March 24th: Justice Department cancelled a long-planned National Institute of Corrections broadcast on “Transgender Persons in Custody: The Legal Landscape.”

March 13th: HHS announced that its national survey of older adults, and the services they need, would no longer collect information on LGBT participants. HHS initially falsely claimed in its Federal Register announcement that it was making “no changes” to the survey.

March 13th: State Department announced the official US delegation to the UN’s 61st annual Commission on the Status of Women conference would include two outspoken anti-LGBT organizations, including a representative of the Center for Family and Human Rights (C-FAM): an organization designated as a hate group by the Southern Poverty Law Center.

March 10th: HUD announced it would withdraw two important agency-proposed policies designed to protect LGBT people experiencing homelessness.

One proposed policy would have required HUD-funded emergency shelters to put up a poster or “notice” to residents of their right to be free from anti-LGBT discrimination under HUD regulations.

The other announced a survey to evaluate the impact of the LGBTQ Youth Homelessness Prevention Initiative, implemented by HUD and other agencies over the last three years. This multi-year project should be evaluated, and with this withdrawal, we may never learn what worked best in the project to help homeless LGBTQ youth.

March 8th: HHS removed demographic questions about LGBT people that Centers for Independent Living must fill out each year in their Annual Program Performance Report. This report helps HHS evaluate programs that serve people with disabilities.

March 2nd: Justice Department abandoned its request for a preliminary injunction against North Carolina’s anti-transgender House Bill 2, which prevented North Carolina from enforcing HB 2. This was an early sign that the administration was giving up defending trans people (later, on April 14, it withdrew the lawsuit completely).

March 1st: Justice Department took the highly unusual step of declining to appeal a nationwide preliminary court order temporarily halting enforcement of the Affordable Care Act’s nondiscrimination protections for transgender people. The injunction prevents HHS from taking any action to enforce trans people’s rights from health care discrimination.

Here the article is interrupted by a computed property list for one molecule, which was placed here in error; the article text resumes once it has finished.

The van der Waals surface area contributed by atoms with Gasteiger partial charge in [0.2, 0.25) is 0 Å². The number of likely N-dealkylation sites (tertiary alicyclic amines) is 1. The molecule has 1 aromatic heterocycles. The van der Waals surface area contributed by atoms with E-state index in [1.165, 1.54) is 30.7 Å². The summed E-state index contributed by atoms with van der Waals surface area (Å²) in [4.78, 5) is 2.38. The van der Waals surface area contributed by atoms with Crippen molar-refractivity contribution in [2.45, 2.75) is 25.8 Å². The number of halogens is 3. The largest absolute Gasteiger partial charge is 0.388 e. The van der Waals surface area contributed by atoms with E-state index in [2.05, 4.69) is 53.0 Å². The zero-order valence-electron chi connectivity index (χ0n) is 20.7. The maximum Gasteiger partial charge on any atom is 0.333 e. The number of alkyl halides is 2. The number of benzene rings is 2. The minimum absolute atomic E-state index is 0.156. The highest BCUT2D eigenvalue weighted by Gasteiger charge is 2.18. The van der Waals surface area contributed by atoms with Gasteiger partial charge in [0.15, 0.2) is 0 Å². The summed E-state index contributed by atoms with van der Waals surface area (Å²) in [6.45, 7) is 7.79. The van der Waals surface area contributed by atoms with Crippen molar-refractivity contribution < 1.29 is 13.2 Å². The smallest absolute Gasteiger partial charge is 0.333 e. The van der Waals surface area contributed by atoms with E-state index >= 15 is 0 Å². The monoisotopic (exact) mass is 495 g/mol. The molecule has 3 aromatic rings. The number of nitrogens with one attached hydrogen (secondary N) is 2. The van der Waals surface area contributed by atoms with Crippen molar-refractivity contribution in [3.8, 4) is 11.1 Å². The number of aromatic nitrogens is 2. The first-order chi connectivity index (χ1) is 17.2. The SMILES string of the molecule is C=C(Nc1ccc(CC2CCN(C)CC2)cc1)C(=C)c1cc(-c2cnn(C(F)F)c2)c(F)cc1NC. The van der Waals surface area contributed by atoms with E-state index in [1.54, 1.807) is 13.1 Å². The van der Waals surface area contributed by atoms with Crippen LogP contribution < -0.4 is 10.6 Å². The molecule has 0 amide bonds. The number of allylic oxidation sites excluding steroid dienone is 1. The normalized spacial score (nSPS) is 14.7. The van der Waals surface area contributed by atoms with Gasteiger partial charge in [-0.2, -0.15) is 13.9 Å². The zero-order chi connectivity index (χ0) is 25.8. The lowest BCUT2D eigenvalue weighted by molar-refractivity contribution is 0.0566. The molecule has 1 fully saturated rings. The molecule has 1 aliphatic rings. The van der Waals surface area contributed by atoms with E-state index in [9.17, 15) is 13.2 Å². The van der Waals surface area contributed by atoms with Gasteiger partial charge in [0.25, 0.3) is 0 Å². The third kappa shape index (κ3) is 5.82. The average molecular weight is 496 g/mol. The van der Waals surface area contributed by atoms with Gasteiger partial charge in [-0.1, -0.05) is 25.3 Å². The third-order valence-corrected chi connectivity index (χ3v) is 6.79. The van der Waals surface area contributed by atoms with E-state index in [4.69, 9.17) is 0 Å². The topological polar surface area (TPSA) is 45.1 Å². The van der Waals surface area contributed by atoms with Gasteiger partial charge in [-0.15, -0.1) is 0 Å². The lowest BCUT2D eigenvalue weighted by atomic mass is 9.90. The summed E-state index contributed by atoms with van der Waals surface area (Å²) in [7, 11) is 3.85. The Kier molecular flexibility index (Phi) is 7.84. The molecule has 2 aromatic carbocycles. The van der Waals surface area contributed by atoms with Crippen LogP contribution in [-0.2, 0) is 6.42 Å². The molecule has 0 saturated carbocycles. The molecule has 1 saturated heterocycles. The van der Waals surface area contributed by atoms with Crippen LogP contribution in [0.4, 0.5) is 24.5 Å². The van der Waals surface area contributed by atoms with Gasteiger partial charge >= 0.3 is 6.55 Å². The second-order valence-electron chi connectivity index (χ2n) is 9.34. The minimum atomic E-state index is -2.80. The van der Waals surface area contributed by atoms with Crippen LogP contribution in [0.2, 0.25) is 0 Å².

February 22nd, 2017: Departments of Justice and Education withdrew landmark 2016 guidance explaining how schools must protect transgender students under the federal Title IX law. – Transequality.org/the-discrimination-administration. t

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Sage Piper
Sage Piper
Sage Piper lives on poetry, coffee, the Resistance, and lots of pasta. She works all day supporting those who choose to spend their lives working to improve her beloved Bmore and the lives of her fellow citizens, in every neighborhood. Sage came to Baltimore in the 1980’s to study political science and attend Johns Hopkins University, fell full-swoon into the open, irresistible arms of Charm City, and she has never left. Along the way she has been a restaurant sous chef, a White House intern, an elementary school teacher, an incurable optimist, and a fervent political junkie. On off hours, you can probably find Sage running with Back On My Feet,hanging at Red Emma’s, dancing til dawn, or sipping Zeke’s coffee and buying local produce, pickles, and garlic olives every Saturday morning at the Waverly Farmer’s Market. Sage’s favorite time of year is when Baltimore springs to life amid the crack of baseball bats in the air, both weekend Farmer’s Markets in full swing,and road bikes tuning up for the140-mile ride with many big-hearted soulmates for the Ride For The Feast to raise money and support her favorite mission, Moveable Feast in Baltimore.